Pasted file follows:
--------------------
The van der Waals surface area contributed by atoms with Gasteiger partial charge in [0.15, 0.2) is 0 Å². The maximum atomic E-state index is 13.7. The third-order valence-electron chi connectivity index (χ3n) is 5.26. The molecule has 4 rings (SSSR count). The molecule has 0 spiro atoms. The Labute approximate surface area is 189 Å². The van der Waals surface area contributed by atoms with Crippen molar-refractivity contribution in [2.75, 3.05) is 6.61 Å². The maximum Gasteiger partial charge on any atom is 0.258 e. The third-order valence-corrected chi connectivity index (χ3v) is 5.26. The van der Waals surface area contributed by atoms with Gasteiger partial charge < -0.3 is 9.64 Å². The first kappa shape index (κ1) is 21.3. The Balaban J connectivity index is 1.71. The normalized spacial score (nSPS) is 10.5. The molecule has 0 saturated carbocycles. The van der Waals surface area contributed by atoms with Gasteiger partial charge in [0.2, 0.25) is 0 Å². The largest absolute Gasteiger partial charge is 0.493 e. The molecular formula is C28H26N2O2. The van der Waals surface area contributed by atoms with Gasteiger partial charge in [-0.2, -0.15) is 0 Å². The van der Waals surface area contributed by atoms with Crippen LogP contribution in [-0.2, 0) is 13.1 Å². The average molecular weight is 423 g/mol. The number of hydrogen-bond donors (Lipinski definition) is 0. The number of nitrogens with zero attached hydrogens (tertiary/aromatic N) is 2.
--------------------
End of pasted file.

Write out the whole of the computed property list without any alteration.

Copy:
The van der Waals surface area contributed by atoms with Gasteiger partial charge in [0.15, 0.2) is 0 Å². The maximum atomic E-state index is 13.7. The third-order valence-electron chi connectivity index (χ3n) is 5.26. The molecule has 4 rings (SSSR count). The molecule has 0 spiro atoms. The Labute approximate surface area is 189 Å². The van der Waals surface area contributed by atoms with Crippen molar-refractivity contribution in [2.75, 3.05) is 6.61 Å². The maximum Gasteiger partial charge on any atom is 0.258 e. The third-order valence-corrected chi connectivity index (χ3v) is 5.26. The van der Waals surface area contributed by atoms with Gasteiger partial charge < -0.3 is 9.64 Å². The first kappa shape index (κ1) is 21.3. The Balaban J connectivity index is 1.71. The normalized spacial score (nSPS) is 10.5. The molecule has 0 saturated carbocycles. The van der Waals surface area contributed by atoms with Gasteiger partial charge in [0.2, 0.25) is 0 Å². The largest absolute Gasteiger partial charge is 0.493 e. The molecular formula is C28H26N2O2. The van der Waals surface area contributed by atoms with Gasteiger partial charge in [-0.2, -0.15) is 0 Å². The van der Waals surface area contributed by atoms with Crippen LogP contribution in [-0.2, 0) is 13.1 Å². The average molecular weight is 423 g/mol. The number of hydrogen-bond donors (Lipinski definition) is 0. The number of nitrogens with zero attached hydrogens (tertiary/aromatic N) is 2.